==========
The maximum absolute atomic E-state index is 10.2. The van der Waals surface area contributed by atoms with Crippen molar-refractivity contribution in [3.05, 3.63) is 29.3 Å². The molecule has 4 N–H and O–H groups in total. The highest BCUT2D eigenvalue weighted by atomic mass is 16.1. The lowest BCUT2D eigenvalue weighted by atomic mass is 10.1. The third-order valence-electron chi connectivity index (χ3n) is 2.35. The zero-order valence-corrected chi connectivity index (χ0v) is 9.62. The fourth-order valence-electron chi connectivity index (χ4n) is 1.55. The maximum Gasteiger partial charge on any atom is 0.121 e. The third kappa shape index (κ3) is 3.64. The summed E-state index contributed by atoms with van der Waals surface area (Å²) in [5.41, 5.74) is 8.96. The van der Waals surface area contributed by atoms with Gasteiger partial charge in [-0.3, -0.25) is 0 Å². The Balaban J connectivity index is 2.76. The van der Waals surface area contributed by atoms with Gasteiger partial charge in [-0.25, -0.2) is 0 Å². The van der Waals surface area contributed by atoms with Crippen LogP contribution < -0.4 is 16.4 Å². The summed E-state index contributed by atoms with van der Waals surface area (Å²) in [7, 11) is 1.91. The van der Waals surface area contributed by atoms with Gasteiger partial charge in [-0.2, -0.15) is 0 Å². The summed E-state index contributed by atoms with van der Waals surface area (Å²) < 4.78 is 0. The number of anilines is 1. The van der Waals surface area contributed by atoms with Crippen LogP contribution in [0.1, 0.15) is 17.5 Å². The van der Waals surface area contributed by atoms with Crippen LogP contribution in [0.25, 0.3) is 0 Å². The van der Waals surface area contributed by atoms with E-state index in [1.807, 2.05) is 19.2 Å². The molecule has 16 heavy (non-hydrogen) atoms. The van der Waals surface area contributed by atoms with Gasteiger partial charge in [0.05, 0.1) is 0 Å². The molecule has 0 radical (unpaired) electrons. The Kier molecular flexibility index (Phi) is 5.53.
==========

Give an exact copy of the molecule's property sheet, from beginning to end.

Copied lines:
The maximum absolute atomic E-state index is 10.2. The van der Waals surface area contributed by atoms with Crippen molar-refractivity contribution in [3.05, 3.63) is 29.3 Å². The molecule has 4 N–H and O–H groups in total. The highest BCUT2D eigenvalue weighted by atomic mass is 16.1. The lowest BCUT2D eigenvalue weighted by atomic mass is 10.1. The third-order valence-electron chi connectivity index (χ3n) is 2.35. The zero-order valence-corrected chi connectivity index (χ0v) is 9.62. The fourth-order valence-electron chi connectivity index (χ4n) is 1.55. The maximum Gasteiger partial charge on any atom is 0.121 e. The third kappa shape index (κ3) is 3.64. The summed E-state index contributed by atoms with van der Waals surface area (Å²) in [5.41, 5.74) is 8.96. The van der Waals surface area contributed by atoms with Gasteiger partial charge in [-0.3, -0.25) is 0 Å². The Balaban J connectivity index is 2.76. The van der Waals surface area contributed by atoms with Gasteiger partial charge in [-0.25, -0.2) is 0 Å². The van der Waals surface area contributed by atoms with Crippen LogP contribution < -0.4 is 16.4 Å². The summed E-state index contributed by atoms with van der Waals surface area (Å²) in [7, 11) is 1.91. The van der Waals surface area contributed by atoms with Gasteiger partial charge in [-0.2, -0.15) is 0 Å². The summed E-state index contributed by atoms with van der Waals surface area (Å²) < 4.78 is 0. The number of anilines is 1. The van der Waals surface area contributed by atoms with Crippen LogP contribution in [0.1, 0.15) is 17.5 Å². The van der Waals surface area contributed by atoms with Crippen LogP contribution in [0.25, 0.3) is 0 Å². The van der Waals surface area contributed by atoms with E-state index in [1.807, 2.05) is 19.2 Å². The molecule has 16 heavy (non-hydrogen) atoms. The van der Waals surface area contributed by atoms with Gasteiger partial charge in [0.05, 0.1) is 0 Å². The molecule has 0 radical (unpaired) electrons. The Kier molecular flexibility index (Phi) is 5.53.